The History and Future of GMOs in Food and Agriculture
B. M. Chassy. University of Illinois at Urbana-Champaign, Urbana, IL. Cereal Foods World 52(4):169-172.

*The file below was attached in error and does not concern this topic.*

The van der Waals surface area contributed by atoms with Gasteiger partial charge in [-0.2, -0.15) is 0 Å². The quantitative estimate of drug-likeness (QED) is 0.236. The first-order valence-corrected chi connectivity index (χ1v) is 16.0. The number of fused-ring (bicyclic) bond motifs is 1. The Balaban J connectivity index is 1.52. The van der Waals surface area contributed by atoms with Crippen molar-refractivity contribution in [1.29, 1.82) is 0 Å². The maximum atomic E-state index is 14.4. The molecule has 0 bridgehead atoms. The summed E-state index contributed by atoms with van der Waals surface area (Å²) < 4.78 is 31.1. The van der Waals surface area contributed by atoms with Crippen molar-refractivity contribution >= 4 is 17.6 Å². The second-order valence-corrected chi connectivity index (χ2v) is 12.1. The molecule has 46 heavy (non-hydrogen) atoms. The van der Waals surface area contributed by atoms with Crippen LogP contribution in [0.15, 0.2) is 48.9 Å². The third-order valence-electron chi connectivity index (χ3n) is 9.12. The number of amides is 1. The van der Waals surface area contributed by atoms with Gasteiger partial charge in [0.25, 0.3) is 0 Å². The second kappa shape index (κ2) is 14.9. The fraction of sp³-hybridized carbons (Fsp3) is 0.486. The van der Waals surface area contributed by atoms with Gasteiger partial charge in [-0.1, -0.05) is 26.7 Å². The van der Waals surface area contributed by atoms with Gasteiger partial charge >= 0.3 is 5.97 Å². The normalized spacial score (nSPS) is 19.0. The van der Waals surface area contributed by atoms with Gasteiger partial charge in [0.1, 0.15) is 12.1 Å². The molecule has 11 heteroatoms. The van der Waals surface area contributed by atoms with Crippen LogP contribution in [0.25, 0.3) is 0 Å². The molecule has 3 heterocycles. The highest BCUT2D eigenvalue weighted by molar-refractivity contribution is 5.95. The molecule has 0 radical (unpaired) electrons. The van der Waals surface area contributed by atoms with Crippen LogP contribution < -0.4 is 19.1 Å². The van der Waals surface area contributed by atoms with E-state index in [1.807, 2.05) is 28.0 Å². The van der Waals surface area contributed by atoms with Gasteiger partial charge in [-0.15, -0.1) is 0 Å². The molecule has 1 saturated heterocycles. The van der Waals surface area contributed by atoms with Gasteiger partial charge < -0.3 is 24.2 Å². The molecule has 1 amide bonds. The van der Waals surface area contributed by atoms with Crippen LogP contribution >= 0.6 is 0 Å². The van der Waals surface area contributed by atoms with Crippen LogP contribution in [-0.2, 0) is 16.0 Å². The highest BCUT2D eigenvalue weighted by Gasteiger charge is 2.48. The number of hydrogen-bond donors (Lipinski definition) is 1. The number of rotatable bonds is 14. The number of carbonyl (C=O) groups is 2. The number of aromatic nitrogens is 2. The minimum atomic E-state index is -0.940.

Anthropologists tell us that early humans lived a hunter-gatherer lifestyle and that around 10,000 years ago they started to transition into an agricultural lifestyle. Over the millennia agriculturalists domesticated crops and animals to suit the needs of improved production, resistance to diseases and pests, and to serve human preferences. In the process of domestication of crop plants, desirable traits were selected from the numerous random genetic modifications that occur in each crop generation. During the century in which modern agriculture emerged, crop plants were strikingly improved through the application of modern scientific breeding methods that drew heavily on seminal research in genetics. Later, the modern science of molecular biology was born, and the process of inserting rDNA into a living cell became known as genetic engineering. In the ensuing years the biotechnology industry succeeded in producing pharmaceuticals, chemicals, enzymes, and a list of other products that have made it a multi-billion dollar industry. It has been a remarkable success story—in fact, transgenic crop technology has been adopted faster than any other technology in the history of agriculture. But, despite its success, the biotechnology industry has also been the target of great dissent. Quite literally thousands of consumer, environmental, and charitable NGOs have participated in a well-organized, well-financed, and professionally managed global campaign against genetically modified organisms (GMOs). On top of this, mandatory labeling requirements and the costs of regulation are limiting the growth of this industry. As the world faces a growing need for agricultural products, what does the future hold in store for GMO technology?